This Aloe Cucumber Cooling Smoothie Recipe will help you chill out on a hot Summer’s day! Plus it may aid in alleviating digestive complaints such as constipation and nausea, while offering minerals for hydration from the cucumber and coconut milk.
Aloe Cucumber Smoothie Ingredients
- 1/4 cup of aloe gel – scraped from the leaves of an aloe plant
- 1 large cucumber, peeled and cut into pieces
- 1 can of coconut milk
- 1/8 cup of fresh ginger slices
- 2 cups of ice
- 1/8 cup of honey OR 1 green apple, peeled, cored, and sliced
Aloe Cucumber Cooling Smoothie Instructions
- Put all the ingredients in a high powered blender for about 30 seconds. Garnish with a cucumber wedge. Serve chilled.
- Avoid ingestion of aloe during pregnancy and lactation. Aloe may also interfere with certain medications and excessive or prolonged internal use may affect potassium levels.
Some Research on the Ingredients
- In a double blind study, aloe gel was effective in treating the symptoms of ulcerative colitis. From: Langmead, L., Feakins, R. M., Goldthorpe, S., Holt, H., Tsironi, E., De Silva, A., … & Rampton, D. S. (2004). Randomized, double‐blind, placebo‐controlled trial of oral aloe vera gel for active ulcerative colitis. Alimentary pharmacology & therapeutics, 19(7), 739-747.
- Aloe reduced constipation in rats. From: Wintola, O. A., Sunmonu, T. O., & Afolayan, A. J. (2010). The effect of Aloe ferox Mill. in the treatment of loperamide-induced constipation in Wistar rats. BMC gastroenterology, 10(1), 95.
- Aloe and myrrh reduced stomach ulcer symptoms in human patients. From: Mansour, G., Ouda, S., Shaker, A., & Abdallah, H. M. (2014). Clinical efficacy of new aloe vera‐and myrrh‐based oral mucoadhesive gels in the management of minor recurrent aphthous stomatitis: a randomized, double‐blind, vehicle‐controlled study. Journal of Oral Pathology & Medicine, 43(6), 405-409.
- In a multi-center, double blind, randomized study of over 500 cancer patients, ginger intake significantly reduced chemotherapy induced nausea. From: Ryan, J. L., Heckler, C. E., Roscoe, J. A., Dakhil, S. R., Kirshner, J., Flynn, P. J., … & Morrow, G. R. (2012). Ginger (Zingiber officinale) reduces acute chemotherapy-induced nausea: a URCC CCOP study of 576 patients. Supportive care in cancer, 20(7), 1479-1489.
- In two small studies of cancer patients receiving chemotherapy, ginger intake reduced nausea. From: Hickok, J. T., Roscoe, J. A., Morrow, G. R., & Ryan, J. L. (2007). A phase II/III randomized, placebo-controlled, double-blind clinical trial of ginger (Zingiber officinale) for nausea caused by chemotherapy for cancer: a currently accruing URCC CCOP Cancer Control Study. Supportive cancer therapy, 4(4), 247-250.
- In a randomized double blind study of 120 women with post operative nausea, ginger powder intake significantly reduced day surgery nausea and vomiting. From: Phillips, S., Ruggier, R., & Hutchinson, S. E. (1993). Zingiber officinale (ginger)–an antiemetic for day case surgery. Anaesthesia, 48(8), 715-717.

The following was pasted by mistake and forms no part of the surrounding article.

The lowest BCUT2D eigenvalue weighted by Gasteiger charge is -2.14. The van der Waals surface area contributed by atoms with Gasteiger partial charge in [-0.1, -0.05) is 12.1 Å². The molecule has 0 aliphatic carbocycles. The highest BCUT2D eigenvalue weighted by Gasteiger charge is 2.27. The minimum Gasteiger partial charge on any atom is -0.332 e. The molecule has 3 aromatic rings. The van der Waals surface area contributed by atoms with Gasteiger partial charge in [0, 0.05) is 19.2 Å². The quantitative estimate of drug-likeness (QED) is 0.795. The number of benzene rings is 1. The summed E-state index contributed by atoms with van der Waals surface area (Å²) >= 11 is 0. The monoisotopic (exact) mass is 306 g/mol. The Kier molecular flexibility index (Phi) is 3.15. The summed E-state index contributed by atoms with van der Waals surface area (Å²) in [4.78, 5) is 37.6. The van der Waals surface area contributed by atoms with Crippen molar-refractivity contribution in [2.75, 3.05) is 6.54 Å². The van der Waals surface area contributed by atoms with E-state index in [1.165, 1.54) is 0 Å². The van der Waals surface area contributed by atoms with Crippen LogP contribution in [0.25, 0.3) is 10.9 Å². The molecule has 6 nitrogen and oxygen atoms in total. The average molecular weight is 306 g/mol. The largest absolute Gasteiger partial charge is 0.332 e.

- Ginger, peppermint, aniseed and fennel, citrus fruits, dandelion and artichoke, Melissa and chamomile have digestive enhancing activities. From: Valussi, M. (2012). Functional foods with digestion-enhancing properties. International journal of food sciences and nutrition, 63(sup1), 82-89.
- The following methanol extracts showed activity against Helicobacter pylori which causes gastrointestinal disorders: Myristica fragrans (nutmeg seed), Zingiber officinale (ginger root), Rosmarinus officinalis (rosemary leaf), Achillea millefolium (yarrow), Foeniculum vulgare (fennel seed), Passiflora incarnata (passionflower), Origanum majorana (oregano), and others. From: Mahady, G. B., Pendland, S. L., Stoia, A., Hamill, F. A., Fabricant, D., Dietz, B. M., & Chadwick, L. R. (2005). In vitro susceptibility of Helicobacter pylori to botanical extracts used traditionally for the treatment of gastrointestinal disorders. Phytotherapy research, 19(11), 988-991.
- The antioxidant activity of gallic acid and the inhibitory activity of cinnamic acid against Helicobacter pylori found in ginger rhizomes contributed to its gastroprotective ability. From: Nanjundaiah, S. M., Annaiah, H. N. M., & Dharmesh, S. M. (2011). Gastroprotective effect of ginger rhizome (Zingiber officinale) extract: role of gallic acid and cinnamic acid in H. Evidence-Based Complementary and Alternative Medicine, 2011.
- Ginger had a gastroprotective and anti-ulcerogenic effect in rats. From: Al-Yahya, M. A., Rafatullah, S., Mossa, J. S., Ageel, A. M., Parmar, N. S., & Tariq, M. (1989). Gastroprotective activity of ginger zingiber officinale rosc., in albino rats. The American journal of Chinese medicine, 17(01n02), 51-56.
- Ginger had a protective effect in rats induced with gastric ulcers, likely related to gingerol and shogaol constituents. From: Wang, Z., Hasegawa, J., Wang, X., Matsuda, A., Tokuda, T., Miura, N., & Watanabe, T. (2011). Protective effects of ginger against aspirin-induced gastric ulcers in rats. Yonago acta medica, 54(1), 11.
- Coconut milk is high in natural fatty acids as well as minerals (and electrolytes) including: manganese, copper, phosphorus, and magnesium.
- Cucumber is high in Vitamin K (for good blood health and better calcium absorption) and also contains valuable minerals.
By: Kathy Sadowski, MS in Aromatherapy, Registered Aromatherapist, LMT